In this time of rapid change and economic turmoil, if there is one thing that we should all be cognizant of, it is that being complacent in the business world is not good enough. Actually, it hasn’t been good enough for a long time.

Most are familiar with quality improvement programs — the popular Continuous Quality Improvement (CQI) or Total Quality Management (TQM) programs. The foundations of these programs were framed by American industry in the 1930s and adopted by the Japanese in the 1950s. It was Japanese industry that recognized the benefits that could be derived from institutionalizing a philosophy of continuous quality improvement. Today, variations of continuous quality improvement programs can be found throughout the world and are fundamental to the gains made by manufacturing over the past 50 or more years.

 We tend to look at and implement continuous quality improvement programs as major undertakings requiring extensive planning, formalized structure, company-wide participation and standardized methodology. And, for the most part, to implement and sustain a successful continuous improvement program, this is true. There are, however, learnings we can take from these programs and use, no matter if our workplace has implemented a full program. Training is one area where I believe this applies.

After we install and commission a new piece of equipment (an oven, flour system, bagger, etc.), or even a whole baking line, we train the operators, maintenance and sanitation personnel on how to safely operate, maintain and clean the equipment. Maybe in 90 days we make a second pass at the training, just as a follow-up to ensure everything is working properly and to answer any questions that might have arisen.

What about borrowing a page from the continuous improvement programs and taking a second look at the equipment? I suggest you start with ranking your equipment. Which piece currently has the greatest impact on achieving standard operation (or has the potential to do so)? That piece of equipment becomes your starting point. Evaluate it. What story does it tell? Has it been well maintained? Is it operating as designed? Is it performing at standard or better?

Take note of the condition and performance of the equipment, and think about if the personnel operating and maintaining it have the skills, tools and knowledge they need. Are those who operate and maintain the equipment suggesting any changes or modifications?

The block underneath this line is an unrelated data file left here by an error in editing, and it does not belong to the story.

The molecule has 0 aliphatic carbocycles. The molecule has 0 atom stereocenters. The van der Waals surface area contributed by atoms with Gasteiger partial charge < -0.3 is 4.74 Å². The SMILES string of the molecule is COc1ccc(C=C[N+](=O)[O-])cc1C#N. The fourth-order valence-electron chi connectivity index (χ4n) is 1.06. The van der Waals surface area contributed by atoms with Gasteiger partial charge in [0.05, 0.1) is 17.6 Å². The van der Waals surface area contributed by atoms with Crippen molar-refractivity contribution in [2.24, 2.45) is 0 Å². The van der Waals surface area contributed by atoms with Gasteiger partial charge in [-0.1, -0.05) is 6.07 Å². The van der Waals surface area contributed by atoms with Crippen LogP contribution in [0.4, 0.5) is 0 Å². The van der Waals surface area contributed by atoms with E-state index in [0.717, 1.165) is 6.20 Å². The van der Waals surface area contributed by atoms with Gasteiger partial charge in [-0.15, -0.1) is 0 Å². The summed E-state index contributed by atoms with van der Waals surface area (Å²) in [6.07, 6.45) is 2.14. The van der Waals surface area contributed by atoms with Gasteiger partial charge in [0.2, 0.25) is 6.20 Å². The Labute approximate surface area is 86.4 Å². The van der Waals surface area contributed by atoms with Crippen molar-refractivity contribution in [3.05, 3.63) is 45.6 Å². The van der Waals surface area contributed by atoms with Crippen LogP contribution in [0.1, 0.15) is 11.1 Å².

Take a second, look at those skills required to operate and maintain the equipment, and confirm if they have been properly identified and documented. Using the skill-set as a basis, assess the individuals who are ­assigned to operate and maintain the equipment. Do they exhibit the required skills in the performance of their job? Have they been trained in the needed skills, or was the training they received task-oriented? Do they have the right tools and the reference materials they need to effectively do their job? Are their skills current? Are they engaged in the process or just filling a void?

It is important to emphasize the skills required for employees to perform their jobs. Many times, the training operators and support personnel receive is task-­oriented. It focuses on the desired outcomes instead of the skills required to perform the task. Examples would be how to change speed, properly time the equipment, adjust scaling weight, replace a slicer blade, etc.

The weakness in task-oriented training is that workers are not necessarily prepared to handle exceptions. An inability to diagnose and handle exceptions can create the process variations and equipment performance issues that bakers face.

Skill-based training provides the learning tools required to perform these tasks: measuring methods, basic statistics, problem solving, quality sampling, food and personal safety, as well as the specific skills required to operate and maintain the equipment.

Take another page from continuous improvement — define the best practices that have emerged from those who are operating and maintaining the oven. This process will take some time, for it is likely that operators and mechanics use what they believe are best practices and have good reason why they do it their way. Narrowing it down to which one is the truly best practice requires time, patience, good communication skills, problem solving and perhaps some experimentation. Once you identify best practices, standardize and document them.

And the last page to borrow from continuous improvement is to use the learnings that you and your workers have gained in evaluating that first piece of equipment. Take the knowledge, analytical methods and approach to skills enhancement that you have gained, and apply them to addressing the next piece of equipment on your priority list.